In ‘Above the Wedding’, Liam is invited to the marriage of his brother’s friend Nuria and her fiancé Miguel. The difficulty is that Miguel and Liam have had sex a couple of times in the few years they’ve known each other. However, Liam has never really been able to process the experience or understand what he means to Miguel; whenever he has pressed for answers, Miguel has evaded the subject. They’re in very different situations: Miguel can just drop Liam and go back to Nuria, whereas Liam has been unable to initiate any other kind of relationship. Neither Liam nor the narrator of ‘Portals’ can fully understand the behaviour of the person to whom they’re attracted, nor the forces at play in their relationship.
On the whole, there’s a reciprocal energy that sparks between the stories in Mothers. Take each story on its own terms, and the result is a fine collection. Take the book as a sequence, however, and there’s much more: the stories about Eva illuminate elements of the other stories, and the others in turn comment on events in the overarching tale of Eva. At the start, when the young Eva wishes she had known her mother better, we have Liam attempting to reach Miguel in ‘Above the Wedding’, and Ann weighing up Jim in ‘The Crossing’. These stories explore the process of trying to understand someone, whether in the moment or over a longer period. In the middle of the book, while Eva is travelling Europe, we find the narrator of ‘The Colossus of Rhodes’ contemplating the limits of what he can do, and David from ‘Run’ absorbed in his own little world as Gunilla leaves him. This is where the focus starts to twist, and Eva goes from daughter to mother, subject to object, with secrets of her own.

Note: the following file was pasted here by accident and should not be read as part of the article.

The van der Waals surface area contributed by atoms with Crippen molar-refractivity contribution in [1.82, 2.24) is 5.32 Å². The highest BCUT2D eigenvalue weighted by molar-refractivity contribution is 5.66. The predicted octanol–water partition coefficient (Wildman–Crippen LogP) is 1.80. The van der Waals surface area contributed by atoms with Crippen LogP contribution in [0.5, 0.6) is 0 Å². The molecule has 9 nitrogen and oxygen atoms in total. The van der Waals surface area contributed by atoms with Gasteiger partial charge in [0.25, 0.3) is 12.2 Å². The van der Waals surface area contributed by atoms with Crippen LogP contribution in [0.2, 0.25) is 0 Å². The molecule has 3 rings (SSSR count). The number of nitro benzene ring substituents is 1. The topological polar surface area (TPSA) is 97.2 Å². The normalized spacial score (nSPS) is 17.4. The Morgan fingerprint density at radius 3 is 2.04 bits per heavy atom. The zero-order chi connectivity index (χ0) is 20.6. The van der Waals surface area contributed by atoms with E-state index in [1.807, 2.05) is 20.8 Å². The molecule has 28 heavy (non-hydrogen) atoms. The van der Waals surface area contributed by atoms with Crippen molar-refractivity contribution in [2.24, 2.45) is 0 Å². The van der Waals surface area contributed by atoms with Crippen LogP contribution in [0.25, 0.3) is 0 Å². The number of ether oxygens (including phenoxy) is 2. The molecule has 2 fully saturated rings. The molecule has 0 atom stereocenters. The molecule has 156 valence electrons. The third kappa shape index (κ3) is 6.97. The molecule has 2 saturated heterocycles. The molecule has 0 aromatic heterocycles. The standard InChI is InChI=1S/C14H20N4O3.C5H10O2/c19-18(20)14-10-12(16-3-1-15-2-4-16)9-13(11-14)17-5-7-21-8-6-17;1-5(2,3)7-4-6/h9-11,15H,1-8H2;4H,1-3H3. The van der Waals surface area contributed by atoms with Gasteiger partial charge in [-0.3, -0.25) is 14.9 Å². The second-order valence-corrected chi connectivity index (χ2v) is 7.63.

Towards the end of Mothers, there’s a recurrent interest in characters who find it difficult to express themselves. As above, the narrator of ‘Portals’ wishes he could go back and advise his younger self, and then comes the story ‘Johnny Kingdom’, in which a stand-up comedian can’t write new material for himself: he only gets laughs when impersonating the titular comic. He finally gets a breakthrough in the midst of a disastrous gig; the way forward only becomes apparent at his lowest ebb. When Joe visits Eva in hospital, she tells him that a therapist encourages the patients to write stories. Joe asks to read Eva’s, and she later sends him a story (in Swedish) titled ‘Sommar 1976’. So, the collection runs back into itself, full circle, with the implication that Eva’s condition can only truly be explained by telling another story.
It’s striking to see that Power’s stories are so distinctive, so recognisably his. Even after this single collection, one has a strong sense of what makes ‘a Chris Power story’: an element of travel, leading to feelings of alienation or uncanniness, and characters who seem to be lost in their lives and in search of something they can’t quite put a finger on. The prose may seem unshowy, but chances are there will be a powerful metaphor underneath, driving the story and dovetailing with the metaphors that drive some of Power’s others. Most of all after reading Mothers, though, there’s a sense of wanting to read more — not just to follow the book back to the beginning of Eva’s tale, but also to see what Power might do with the form after this.